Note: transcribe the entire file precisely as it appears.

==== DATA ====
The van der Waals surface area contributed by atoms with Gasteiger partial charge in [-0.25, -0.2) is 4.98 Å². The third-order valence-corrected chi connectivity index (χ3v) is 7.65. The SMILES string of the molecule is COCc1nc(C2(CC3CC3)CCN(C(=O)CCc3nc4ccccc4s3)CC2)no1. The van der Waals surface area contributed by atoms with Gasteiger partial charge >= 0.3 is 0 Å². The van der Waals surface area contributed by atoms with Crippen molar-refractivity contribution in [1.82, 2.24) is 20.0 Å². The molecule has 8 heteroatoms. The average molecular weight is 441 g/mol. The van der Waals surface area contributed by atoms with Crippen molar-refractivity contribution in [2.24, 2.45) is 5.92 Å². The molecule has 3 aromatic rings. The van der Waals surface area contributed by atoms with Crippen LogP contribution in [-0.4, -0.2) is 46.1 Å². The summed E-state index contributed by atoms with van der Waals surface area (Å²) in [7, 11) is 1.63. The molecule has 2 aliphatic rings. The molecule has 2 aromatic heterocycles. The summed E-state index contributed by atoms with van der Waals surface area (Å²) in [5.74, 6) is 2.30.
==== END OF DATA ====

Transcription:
The van der Waals surface area contributed by atoms with Gasteiger partial charge in [-0.25, -0.2) is 4.98 Å². The third-order valence-corrected chi connectivity index (χ3v) is 7.65. The SMILES string of the molecule is COCc1nc(C2(CC3CC3)CCN(C(=O)CCc3nc4ccccc4s3)CC2)no1. The van der Waals surface area contributed by atoms with Gasteiger partial charge >= 0.3 is 0 Å². The van der Waals surface area contributed by atoms with Crippen molar-refractivity contribution in [1.82, 2.24) is 20.0 Å². The molecule has 8 heteroatoms. The average molecular weight is 441 g/mol. The van der Waals surface area contributed by atoms with Crippen molar-refractivity contribution in [2.24, 2.45) is 5.92 Å². The molecule has 3 aromatic rings. The van der Waals surface area contributed by atoms with Crippen LogP contribution in [-0.4, -0.2) is 46.1 Å². The summed E-state index contributed by atoms with van der Waals surface area (Å²) in [7, 11) is 1.63. The molecule has 2 aliphatic rings. The molecule has 2 aromatic heterocycles. The summed E-state index contributed by atoms with van der Waals surface area (Å²) in [5.74, 6) is 2.30.